Tips for Choosing the Right Chemical and Liquid Resistant Gloves

When choosing the right safety gloves you must seriously consider the fit, function, and what’s most important, the protection level required for the job. Selecting the right glove is crucial if safety is your number one priority, especially when it comes to handling various chemicals and liquids at your workplace. Hence, you’d better get your PPE from a reliable glove supplier. If you’re looking for a glove safety Brisbane located supplier, look no further and contact PIP Aus to ensure you get the best hand protection either for yourself or your company’s workers.

As we already mentioned, hand protection is of high importance when handling chemicals and thus you need to determine the appropriate type of glove required for the job at hand. To do so, you should ask yourself some questions and carefully think about and determine the following factors that will help you select the right pair of gloves for you:

  • Types of chemicals being handled
  • The nature of contact – total immersion or splashes only
  • The duration of contact
  • The body parts that need protection – hand, forearm, or arm protection
  • The grip and dexterity level needed

Now that you know which elements will affect your decision and choice, we may move on and discuss the different materials used for manufacturing chemical-resistant gloves.

Namely, such gloves are generally made from various kinds of rubber including natural (latex), neoprene, butyl, nitrile, and fluorocarbon (Viton), and several types of plastic such as polyvinyl chloride, polyvinyl alcohol, and polyethylene. All of these materials can be combined or covered with an extra layer to provide better protection and performance.

So, let’s have a look at the most commonly used chemical and liquid-resistant gloves and their application:

  1. Butyl Gloves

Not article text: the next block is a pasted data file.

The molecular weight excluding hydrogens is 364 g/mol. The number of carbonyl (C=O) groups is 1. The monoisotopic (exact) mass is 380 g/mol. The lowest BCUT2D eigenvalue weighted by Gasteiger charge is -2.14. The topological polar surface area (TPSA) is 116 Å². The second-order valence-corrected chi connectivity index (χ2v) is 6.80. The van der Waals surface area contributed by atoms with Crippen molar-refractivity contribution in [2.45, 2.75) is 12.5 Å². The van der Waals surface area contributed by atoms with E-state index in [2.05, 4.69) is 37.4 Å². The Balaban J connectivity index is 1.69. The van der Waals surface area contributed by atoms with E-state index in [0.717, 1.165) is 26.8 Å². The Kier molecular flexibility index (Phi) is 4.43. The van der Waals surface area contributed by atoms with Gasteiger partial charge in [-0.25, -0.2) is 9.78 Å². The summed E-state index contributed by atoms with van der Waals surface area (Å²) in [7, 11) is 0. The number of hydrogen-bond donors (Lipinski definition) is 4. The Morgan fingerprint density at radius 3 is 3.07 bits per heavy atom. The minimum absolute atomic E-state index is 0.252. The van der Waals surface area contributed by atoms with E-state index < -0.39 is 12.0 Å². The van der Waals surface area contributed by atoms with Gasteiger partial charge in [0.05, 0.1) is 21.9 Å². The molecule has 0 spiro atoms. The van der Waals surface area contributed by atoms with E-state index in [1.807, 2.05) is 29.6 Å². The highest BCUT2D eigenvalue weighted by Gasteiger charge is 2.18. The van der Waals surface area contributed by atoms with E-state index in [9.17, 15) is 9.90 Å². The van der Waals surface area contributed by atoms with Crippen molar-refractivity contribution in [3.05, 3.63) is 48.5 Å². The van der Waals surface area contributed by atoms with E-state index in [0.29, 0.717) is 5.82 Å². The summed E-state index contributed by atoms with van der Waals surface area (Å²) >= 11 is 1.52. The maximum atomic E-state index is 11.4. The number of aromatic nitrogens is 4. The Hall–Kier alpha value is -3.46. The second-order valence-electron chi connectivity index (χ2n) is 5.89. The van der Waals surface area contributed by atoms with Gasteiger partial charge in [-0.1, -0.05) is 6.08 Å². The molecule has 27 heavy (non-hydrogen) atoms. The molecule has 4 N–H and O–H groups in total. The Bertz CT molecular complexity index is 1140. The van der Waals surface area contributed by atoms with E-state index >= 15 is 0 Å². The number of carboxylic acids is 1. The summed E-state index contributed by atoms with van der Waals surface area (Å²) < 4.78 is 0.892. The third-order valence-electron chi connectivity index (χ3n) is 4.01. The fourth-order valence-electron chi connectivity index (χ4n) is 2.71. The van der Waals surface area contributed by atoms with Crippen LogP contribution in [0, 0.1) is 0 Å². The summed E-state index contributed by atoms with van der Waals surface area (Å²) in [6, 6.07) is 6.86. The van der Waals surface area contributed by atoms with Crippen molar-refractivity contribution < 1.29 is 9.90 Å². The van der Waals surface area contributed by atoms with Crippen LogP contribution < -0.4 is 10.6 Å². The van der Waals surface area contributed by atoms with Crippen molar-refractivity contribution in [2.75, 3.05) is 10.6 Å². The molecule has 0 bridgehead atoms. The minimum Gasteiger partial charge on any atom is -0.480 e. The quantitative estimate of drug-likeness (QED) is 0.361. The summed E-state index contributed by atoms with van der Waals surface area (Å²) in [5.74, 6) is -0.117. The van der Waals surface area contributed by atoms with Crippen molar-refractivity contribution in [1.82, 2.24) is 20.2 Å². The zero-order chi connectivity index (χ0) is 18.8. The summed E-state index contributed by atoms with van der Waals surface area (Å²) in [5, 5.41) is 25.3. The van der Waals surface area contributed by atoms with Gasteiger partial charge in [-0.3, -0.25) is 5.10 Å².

This type of glove is commonly used when a person is exposed to a substance for an extended period of time. They are made of synthetic rubber and provide protection not only from many different chemicals but also from oxidation, water, steam permeation, and abrasion. What’s more, is that they keep their flexibility even at low temperatures. Butyl rubber gloves protect from:

  • Ketones, esters, alcohols
  • Peroxides
  • Rocket fuels
  • Nitric acid
  • Sulfuric acid
  • Hydrochloric acid
  • Strong bases
  1. Natural (Latex) Gloves

Natural (latex) rubber gloves are designed to protect from incidental chemical contact. They are suitable for people handling biological hazards or water-based liquids. Plus, they offer great tensile strength, flexibility, comfort, and temperature resistance. Also, they protect from grinding or polishing abrasions. These gloves protect from:

  • Acids
  • Alkalis
  • Salts
  • Ketones

Furthermore, in case of latex allergy, they can be replaced with hypoallergenic gloves, glove liners, and powder-less gloves.

  1. Neoprene Gloves

Made of synthetic rubber, these gloves offer good flexibility, finger dexterity, and resistance against high density and tear. In general, they have higher chemical and wear-resistance features than natural latex gloves. Neoprene gloves protect from:

  • Hydraulic fluids
  • Gasoline
  • Alcohols
  • Organic acids
  • Alkalis
  • Peroxides
  • Hydrocarbons
  • Bases
  1. Nitrile Gloves

These gloves are made of a copolymer and are considered to be versatile, general-use safety gloves. Nitrile disposable exam gloves are suitable for incidental contact whereas nitrile thicker gloves are intended for extended contact. They offer protection from:

  • Chlorinated solvents
  • Petroleum oils
  • Greases
  • Gasoline
  • Certain acids and bases
  • Caustics
  • Alcohols

However, they aren’t the best glove safety choice when it comes to handling strong oxidizing agents, acetates, ketones, and aromatic solvents.